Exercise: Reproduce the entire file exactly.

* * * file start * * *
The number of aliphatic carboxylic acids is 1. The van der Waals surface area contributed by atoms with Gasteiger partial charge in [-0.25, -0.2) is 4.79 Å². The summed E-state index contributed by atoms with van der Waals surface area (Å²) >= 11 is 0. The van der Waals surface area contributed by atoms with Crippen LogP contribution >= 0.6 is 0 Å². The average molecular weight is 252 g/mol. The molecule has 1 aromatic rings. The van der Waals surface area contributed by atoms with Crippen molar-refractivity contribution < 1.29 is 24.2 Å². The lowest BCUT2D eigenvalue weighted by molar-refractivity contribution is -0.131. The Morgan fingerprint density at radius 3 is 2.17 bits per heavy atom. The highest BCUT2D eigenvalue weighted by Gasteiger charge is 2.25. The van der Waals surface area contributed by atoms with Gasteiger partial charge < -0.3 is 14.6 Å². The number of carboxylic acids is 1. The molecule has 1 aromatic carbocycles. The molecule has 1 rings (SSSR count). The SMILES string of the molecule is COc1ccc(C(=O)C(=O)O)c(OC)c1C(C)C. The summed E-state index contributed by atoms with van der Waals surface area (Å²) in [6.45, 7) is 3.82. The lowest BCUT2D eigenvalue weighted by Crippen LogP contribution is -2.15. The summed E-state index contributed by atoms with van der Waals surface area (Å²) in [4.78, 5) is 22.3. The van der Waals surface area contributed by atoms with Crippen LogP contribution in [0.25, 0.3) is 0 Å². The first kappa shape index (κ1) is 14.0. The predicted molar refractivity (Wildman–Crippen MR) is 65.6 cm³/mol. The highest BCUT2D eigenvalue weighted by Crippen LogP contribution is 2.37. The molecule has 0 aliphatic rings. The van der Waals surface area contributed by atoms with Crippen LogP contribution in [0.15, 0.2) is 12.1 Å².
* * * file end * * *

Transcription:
The number of aliphatic carboxylic acids is 1. The van der Waals surface area contributed by atoms with Gasteiger partial charge in [-0.25, -0.2) is 4.79 Å². The summed E-state index contributed by atoms with van der Waals surface area (Å²) >= 11 is 0. The van der Waals surface area contributed by atoms with Crippen LogP contribution >= 0.6 is 0 Å². The average molecular weight is 252 g/mol. The molecule has 1 aromatic rings. The van der Waals surface area contributed by atoms with Crippen molar-refractivity contribution < 1.29 is 24.2 Å². The lowest BCUT2D eigenvalue weighted by molar-refractivity contribution is -0.131. The Morgan fingerprint density at radius 3 is 2.17 bits per heavy atom. The highest BCUT2D eigenvalue weighted by Gasteiger charge is 2.25. The van der Waals surface area contributed by atoms with Gasteiger partial charge < -0.3 is 14.6 Å². The number of carboxylic acids is 1. The molecule has 1 aromatic carbocycles. The molecule has 1 rings (SSSR count). The SMILES string of the molecule is COc1ccc(C(=O)C(=O)O)c(OC)c1C(C)C. The summed E-state index contributed by atoms with van der Waals surface area (Å²) in [6.45, 7) is 3.82. The lowest BCUT2D eigenvalue weighted by Crippen LogP contribution is -2.15. The summed E-state index contributed by atoms with van der Waals surface area (Å²) in [4.78, 5) is 22.3. The van der Waals surface area contributed by atoms with Crippen LogP contribution in [0.25, 0.3) is 0 Å². The first kappa shape index (κ1) is 14.0. The predicted molar refractivity (Wildman–Crippen MR) is 65.6 cm³/mol. The highest BCUT2D eigenvalue weighted by Crippen LogP contribution is 2.37. The molecule has 0 aliphatic rings. The van der Waals surface area contributed by atoms with Crippen LogP contribution in [0.15, 0.2) is 12.1 Å².